·         Jerry, the neurologist who diagnosis’s Mia

·         Adam, an on-line friend and fellow synesthete


It would be impossible for me to review this book without giving away the ending, well-not all of it, but the main turn in the book is right there in the title – “A Mango-Shaped Space.” Mango – as much as it pains me to say, well, he dies. There- it’s out. I’m, sorry, but it happens. Way at the end of the book, but it does. We get clues all along the way, clues that Mia misses and then beats herself up for not seeing them. But way before we get there, we learn to understand what it is like in her world, a world filled with bursts of color and texture.  As Mango is slowly dying, Mia is busy growing up. She is coming into her own as a young woman and learning to leave behind the things that prevent her from moving forward.  The transition of Mango from life to after-life (yes, there is after-life for cats) Mia finally transitions from grief into life. And like all births, it is a struggle, but her Grandpa and Mango gave her much needed strength to go on.


Rating:  4 paws because I really liked it, I cried when Mango died and I learned something new (about synesthesia).

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dec 24 2010 Reviewer: BobbiSue

 Wendy Mass

Wendy Mass is the New York Times bestselling author of fifteen novels for young people (which have been translated into 14 languages and nominated for 74 state book awards), including A Mango-Shaped Space (which was awarded the Schneider Family Book Award by the American Library Association), Leap Day, the Twice Upon a Time fairy tale series, Every Soul a Star11 Birthdays, Heaven Looks a Lot Like the Mall, Jeremy Fink and the Meaning of Life, and FinallyThe Candymakers , and 13 Gifts. Her latest books are The Last Present, Pi in the Sky, and a new early reader series called Space Taxi. Wendy wrote the storyline for an episode of the television show Monk, entitled “Mr. Monk Goes to the Theatre,” which aired during the show’s second season. She tells people her hobbies are hiking and photography, but really they’re collecting candy bar wrappers and searching for buried treasure with her metal detector. She lives with her family in New Jersey.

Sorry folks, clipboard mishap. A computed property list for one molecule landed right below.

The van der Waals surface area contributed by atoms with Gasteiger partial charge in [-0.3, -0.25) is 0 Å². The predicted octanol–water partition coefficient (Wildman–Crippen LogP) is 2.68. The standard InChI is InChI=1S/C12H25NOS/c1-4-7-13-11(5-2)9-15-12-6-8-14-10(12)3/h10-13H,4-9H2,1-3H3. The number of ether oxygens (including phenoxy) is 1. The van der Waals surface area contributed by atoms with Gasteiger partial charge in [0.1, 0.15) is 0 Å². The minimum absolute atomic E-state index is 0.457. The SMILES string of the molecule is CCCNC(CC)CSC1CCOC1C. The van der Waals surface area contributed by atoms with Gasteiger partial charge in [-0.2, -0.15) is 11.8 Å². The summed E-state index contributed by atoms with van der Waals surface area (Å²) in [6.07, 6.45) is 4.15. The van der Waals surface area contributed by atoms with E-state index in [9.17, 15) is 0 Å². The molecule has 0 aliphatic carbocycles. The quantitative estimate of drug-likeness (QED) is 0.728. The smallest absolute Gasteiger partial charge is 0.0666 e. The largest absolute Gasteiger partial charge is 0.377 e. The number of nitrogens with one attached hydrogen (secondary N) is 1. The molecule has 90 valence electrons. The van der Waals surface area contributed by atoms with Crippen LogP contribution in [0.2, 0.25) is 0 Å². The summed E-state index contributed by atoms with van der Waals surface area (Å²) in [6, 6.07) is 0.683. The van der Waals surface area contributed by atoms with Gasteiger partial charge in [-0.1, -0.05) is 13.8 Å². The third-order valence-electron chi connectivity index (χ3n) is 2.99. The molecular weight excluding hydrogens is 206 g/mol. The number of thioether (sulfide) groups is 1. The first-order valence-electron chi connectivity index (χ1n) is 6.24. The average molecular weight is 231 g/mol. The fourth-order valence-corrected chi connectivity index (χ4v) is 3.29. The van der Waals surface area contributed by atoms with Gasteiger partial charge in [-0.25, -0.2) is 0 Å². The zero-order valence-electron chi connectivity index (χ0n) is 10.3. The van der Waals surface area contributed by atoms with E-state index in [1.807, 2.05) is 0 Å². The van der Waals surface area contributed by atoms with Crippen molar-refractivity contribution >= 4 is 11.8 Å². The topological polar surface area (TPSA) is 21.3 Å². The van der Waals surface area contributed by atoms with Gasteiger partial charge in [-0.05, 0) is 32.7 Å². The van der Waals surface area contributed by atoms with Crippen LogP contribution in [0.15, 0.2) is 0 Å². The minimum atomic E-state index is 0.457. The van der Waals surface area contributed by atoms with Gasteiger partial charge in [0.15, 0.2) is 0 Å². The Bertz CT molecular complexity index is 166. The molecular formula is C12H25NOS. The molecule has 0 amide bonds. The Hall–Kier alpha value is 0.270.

Some of her books:


 Could this be Mango?

Other books with Mango in the title (the word not the cat!)


Making Rounds with Oscar



Making Rounds with Oscar, The Extraordinary Gift of an Ordinary Cat

David Dosa, M. D.

Hyperion, HarperCollins Publishers, 2010

Going in I had no idea what the book was about, only that it was about the cat who knew when people were going to die. What it turned out to be was a book about a group of compassionate care givers in a nursing home, devoted to caring for patients with end-stage dementia, or Alzheimer’s. The nursing home, Steere House, is located in Rhode Island and has cats on every floor of the home. Oscar lives on the third floor with another cat named Maya. The third floor is where the dementia patients go to die.

Here are some quotes I found meaningful:

“As I left the lobby I looked back at the cats in the atrium; they were already engaged in chasing each other, like two kids playing tag. My comings and goings were of no concern to them. They were truly in the now. My life is made of pagers, deadlines, appointments, and responsibilities. At that moment the existence of a cat looked pretty good to me.” Pg 45

  • I wonder how at peace humans would be if they learned to live in the now the way we cats do. We are occupied with the present. If we are hungry, we eat. If we are tired, we sleep. If we are dirty with take a bath. If we feel happy, we play. If humans followed such a philosophy, which includes letting go of the past and not worrying about the future, would we live in a world of peace

“Maybe that’s all [Oscar] was: a companion, a sentient being who might accompany one person on their journey to the next world, or another through the grief of losing the one they loved—a kind of underworld of its own.”    Pg 189

  • During the end of life, both patient and family need support. Oscar provided that support in a subtle, gentle way. Everyone, cat and human, benefit from having someone with them as they take their last breath. What the benefit is, we don’t know. The person or cat takes that knowledge with them when they leave. But not knowing is alright for now.

“Animals like Oscar can teach us through their steadfastness, their patience, and their presence. They don’t have to be anywhere else except where they are. When Oscar visits his patients, he doesn’t care what time it is or whether there is somewhere else he would rather be. He is in the moment. It is so important to be able to spend time with someone with dementia—even if you think that they no longer know who you are.”  Pg 221